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Congrats, John.

At the beginning of the year, budget constraints compelled OpenPlans to sever our relationship with the Chicago team after two years of publication. Right off the bat, John told me he would revive Streetsblog Chicago under the umbrella of a new non-profit organization. Volunteering his time, he proceeded to set up a 501(c)3 from scratch and raise the funds necessary to reboot the site. It was a big personal risk for John, and he embraced it. (He even kept posting headline stacks every weekday morning!)

With an outpouring of reader donations, a surge of local sponsorships, and key support from the Chicago Community Trust, which provided a $25,000 challenge grant, the Chicago team has met its initial fundraising targets. Streetsblog Chicago will now be getting back into the swing of chronicling the city’s progress toward more walkable, bikeable, transit-friendly streets.

John will continue to serve as both editor- and fundraiser-in-chief for the Chicagoland Streets Project, his newly-formed non-profit. We’re looking forward to more excellent coverage from him, Steven, and the roster of contributors they work with.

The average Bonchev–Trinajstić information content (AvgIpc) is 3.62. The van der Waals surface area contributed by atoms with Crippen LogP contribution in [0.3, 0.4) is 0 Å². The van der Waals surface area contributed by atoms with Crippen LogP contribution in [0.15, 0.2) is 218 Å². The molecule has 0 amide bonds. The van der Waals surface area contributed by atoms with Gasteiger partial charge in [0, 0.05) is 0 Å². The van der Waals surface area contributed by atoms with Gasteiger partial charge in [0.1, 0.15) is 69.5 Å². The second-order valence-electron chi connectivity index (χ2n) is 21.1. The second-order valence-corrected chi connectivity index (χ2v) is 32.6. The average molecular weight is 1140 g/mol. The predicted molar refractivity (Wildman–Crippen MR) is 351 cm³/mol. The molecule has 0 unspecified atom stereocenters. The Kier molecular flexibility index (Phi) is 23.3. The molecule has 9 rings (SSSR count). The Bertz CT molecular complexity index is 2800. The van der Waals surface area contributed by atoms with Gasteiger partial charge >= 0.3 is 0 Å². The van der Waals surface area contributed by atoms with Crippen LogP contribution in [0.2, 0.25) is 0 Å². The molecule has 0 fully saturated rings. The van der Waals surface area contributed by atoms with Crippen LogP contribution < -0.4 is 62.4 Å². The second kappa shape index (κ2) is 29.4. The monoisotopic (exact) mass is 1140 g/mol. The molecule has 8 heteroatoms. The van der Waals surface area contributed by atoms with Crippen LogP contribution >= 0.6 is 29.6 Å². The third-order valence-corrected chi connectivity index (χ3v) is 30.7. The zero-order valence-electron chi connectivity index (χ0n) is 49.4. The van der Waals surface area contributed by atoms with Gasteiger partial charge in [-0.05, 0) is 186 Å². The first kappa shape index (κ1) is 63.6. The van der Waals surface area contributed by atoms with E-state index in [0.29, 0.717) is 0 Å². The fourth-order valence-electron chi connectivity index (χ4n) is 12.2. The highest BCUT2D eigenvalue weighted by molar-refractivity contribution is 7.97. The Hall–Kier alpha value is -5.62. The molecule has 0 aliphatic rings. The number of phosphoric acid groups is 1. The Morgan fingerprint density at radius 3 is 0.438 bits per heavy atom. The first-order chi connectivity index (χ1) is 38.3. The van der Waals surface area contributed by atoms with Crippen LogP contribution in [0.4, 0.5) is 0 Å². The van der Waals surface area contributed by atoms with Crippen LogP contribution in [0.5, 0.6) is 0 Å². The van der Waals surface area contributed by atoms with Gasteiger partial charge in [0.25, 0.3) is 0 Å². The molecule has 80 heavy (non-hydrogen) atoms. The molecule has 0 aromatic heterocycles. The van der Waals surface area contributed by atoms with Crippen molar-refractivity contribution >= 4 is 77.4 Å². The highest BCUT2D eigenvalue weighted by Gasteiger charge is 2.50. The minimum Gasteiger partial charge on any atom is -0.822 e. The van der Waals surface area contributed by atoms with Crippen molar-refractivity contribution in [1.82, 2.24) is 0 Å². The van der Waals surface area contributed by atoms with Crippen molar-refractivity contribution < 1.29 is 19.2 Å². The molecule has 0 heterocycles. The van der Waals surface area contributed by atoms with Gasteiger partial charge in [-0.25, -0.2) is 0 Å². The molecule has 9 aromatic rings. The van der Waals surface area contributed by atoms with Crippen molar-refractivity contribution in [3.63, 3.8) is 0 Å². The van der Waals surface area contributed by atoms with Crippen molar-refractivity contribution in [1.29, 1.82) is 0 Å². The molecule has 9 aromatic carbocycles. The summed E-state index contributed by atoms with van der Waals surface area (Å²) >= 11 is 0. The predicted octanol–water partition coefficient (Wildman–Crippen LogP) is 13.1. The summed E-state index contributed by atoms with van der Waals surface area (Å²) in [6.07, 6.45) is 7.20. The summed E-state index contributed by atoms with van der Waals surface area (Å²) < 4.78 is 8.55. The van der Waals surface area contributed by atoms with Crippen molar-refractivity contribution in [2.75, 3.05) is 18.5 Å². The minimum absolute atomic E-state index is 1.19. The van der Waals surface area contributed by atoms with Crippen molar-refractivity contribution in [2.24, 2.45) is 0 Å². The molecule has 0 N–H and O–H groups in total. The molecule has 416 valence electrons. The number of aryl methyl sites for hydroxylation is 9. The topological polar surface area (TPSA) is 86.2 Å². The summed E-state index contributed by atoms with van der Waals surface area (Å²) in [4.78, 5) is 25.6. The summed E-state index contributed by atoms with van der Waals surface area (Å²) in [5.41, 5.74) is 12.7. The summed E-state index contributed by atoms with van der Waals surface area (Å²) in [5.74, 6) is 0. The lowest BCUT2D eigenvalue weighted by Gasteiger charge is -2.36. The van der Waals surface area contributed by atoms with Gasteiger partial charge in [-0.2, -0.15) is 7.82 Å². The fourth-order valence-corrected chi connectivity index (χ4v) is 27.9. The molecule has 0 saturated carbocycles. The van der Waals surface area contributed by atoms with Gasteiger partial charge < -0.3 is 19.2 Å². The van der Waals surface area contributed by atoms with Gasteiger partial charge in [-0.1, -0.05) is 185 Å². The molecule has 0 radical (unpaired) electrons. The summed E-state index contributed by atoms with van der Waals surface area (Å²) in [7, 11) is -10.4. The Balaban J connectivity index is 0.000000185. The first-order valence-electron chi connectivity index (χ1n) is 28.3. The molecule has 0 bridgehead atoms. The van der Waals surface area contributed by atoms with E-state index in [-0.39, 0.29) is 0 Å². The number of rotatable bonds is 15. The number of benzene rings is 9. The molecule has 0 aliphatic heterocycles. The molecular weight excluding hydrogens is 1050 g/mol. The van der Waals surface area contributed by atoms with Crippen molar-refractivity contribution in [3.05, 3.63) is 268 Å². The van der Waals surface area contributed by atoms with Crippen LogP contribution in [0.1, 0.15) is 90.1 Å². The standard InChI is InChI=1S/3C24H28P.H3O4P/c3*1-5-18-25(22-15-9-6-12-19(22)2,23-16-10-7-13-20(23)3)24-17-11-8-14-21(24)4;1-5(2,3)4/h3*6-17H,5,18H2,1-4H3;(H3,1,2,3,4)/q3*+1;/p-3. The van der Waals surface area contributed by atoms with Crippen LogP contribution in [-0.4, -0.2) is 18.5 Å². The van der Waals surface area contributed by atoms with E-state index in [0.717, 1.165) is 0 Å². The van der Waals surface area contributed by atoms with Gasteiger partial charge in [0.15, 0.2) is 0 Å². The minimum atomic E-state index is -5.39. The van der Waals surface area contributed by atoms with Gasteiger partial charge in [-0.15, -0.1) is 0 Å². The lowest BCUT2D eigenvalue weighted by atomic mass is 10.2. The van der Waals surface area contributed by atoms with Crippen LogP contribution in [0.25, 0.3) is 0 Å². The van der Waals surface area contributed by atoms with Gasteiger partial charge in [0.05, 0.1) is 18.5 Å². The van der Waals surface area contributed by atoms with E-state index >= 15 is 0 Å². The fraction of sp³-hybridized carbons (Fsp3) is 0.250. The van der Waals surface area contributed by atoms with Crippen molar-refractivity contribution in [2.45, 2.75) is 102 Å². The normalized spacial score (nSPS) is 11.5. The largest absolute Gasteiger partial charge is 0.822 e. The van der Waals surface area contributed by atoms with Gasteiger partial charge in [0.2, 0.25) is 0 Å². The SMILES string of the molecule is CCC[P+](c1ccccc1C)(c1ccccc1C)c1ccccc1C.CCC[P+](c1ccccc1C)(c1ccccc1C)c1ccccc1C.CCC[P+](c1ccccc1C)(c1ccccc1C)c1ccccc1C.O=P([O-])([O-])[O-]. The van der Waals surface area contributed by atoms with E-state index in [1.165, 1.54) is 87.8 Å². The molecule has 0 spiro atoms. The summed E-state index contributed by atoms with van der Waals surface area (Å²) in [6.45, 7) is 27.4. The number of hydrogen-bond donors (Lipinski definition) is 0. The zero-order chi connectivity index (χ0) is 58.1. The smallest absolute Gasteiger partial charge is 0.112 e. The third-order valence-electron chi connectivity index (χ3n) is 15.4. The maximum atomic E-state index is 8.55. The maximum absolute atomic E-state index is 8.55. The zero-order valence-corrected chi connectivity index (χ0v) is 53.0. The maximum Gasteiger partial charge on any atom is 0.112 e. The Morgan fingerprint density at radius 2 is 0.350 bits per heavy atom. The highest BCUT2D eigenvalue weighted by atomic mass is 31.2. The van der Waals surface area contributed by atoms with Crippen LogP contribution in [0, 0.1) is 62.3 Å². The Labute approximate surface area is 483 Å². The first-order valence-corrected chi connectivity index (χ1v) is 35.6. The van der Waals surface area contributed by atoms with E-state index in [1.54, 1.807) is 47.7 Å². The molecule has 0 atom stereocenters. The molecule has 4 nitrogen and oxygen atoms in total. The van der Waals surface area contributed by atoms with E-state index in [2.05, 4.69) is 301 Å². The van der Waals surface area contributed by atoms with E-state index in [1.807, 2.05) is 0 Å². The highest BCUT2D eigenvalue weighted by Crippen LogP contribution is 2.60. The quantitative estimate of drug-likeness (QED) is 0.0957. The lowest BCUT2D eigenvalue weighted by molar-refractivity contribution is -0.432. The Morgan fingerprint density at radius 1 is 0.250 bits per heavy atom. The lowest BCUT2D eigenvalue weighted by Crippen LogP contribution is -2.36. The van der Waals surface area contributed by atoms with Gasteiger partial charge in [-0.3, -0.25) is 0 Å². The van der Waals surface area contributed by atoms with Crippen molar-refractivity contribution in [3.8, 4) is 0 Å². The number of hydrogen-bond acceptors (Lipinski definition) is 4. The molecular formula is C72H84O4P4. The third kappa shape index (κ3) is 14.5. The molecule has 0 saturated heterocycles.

In other news from the Streetsblog publishing world, Damien Newton and Melanie Curry launched a new flavor yesterdayStreetsblog California will combine Melanie’s coverage of statewide news out of Sacramento with local stories from the Central Valley, the Inland Empire, and other regions outside the beats of Streetsblog LA and Streetsblog SF. Streetsblog California is funded by The California Endowment and produced by the California Streets Initiative, the non-profit run by Damien that also produces Streetsblog LA.

We’ll have Streetsblog California up in our top menu shortly. No other state is connecting the dots between transportation, land use, and climate change like California right now. We’re seeing momentous changes like Level of Service reform that should be a model for the rest of the country. If you want to keep up with the latest on these advances (as well as helmet law stupidity), Melanie’s coverage is a must-read and you should check it out.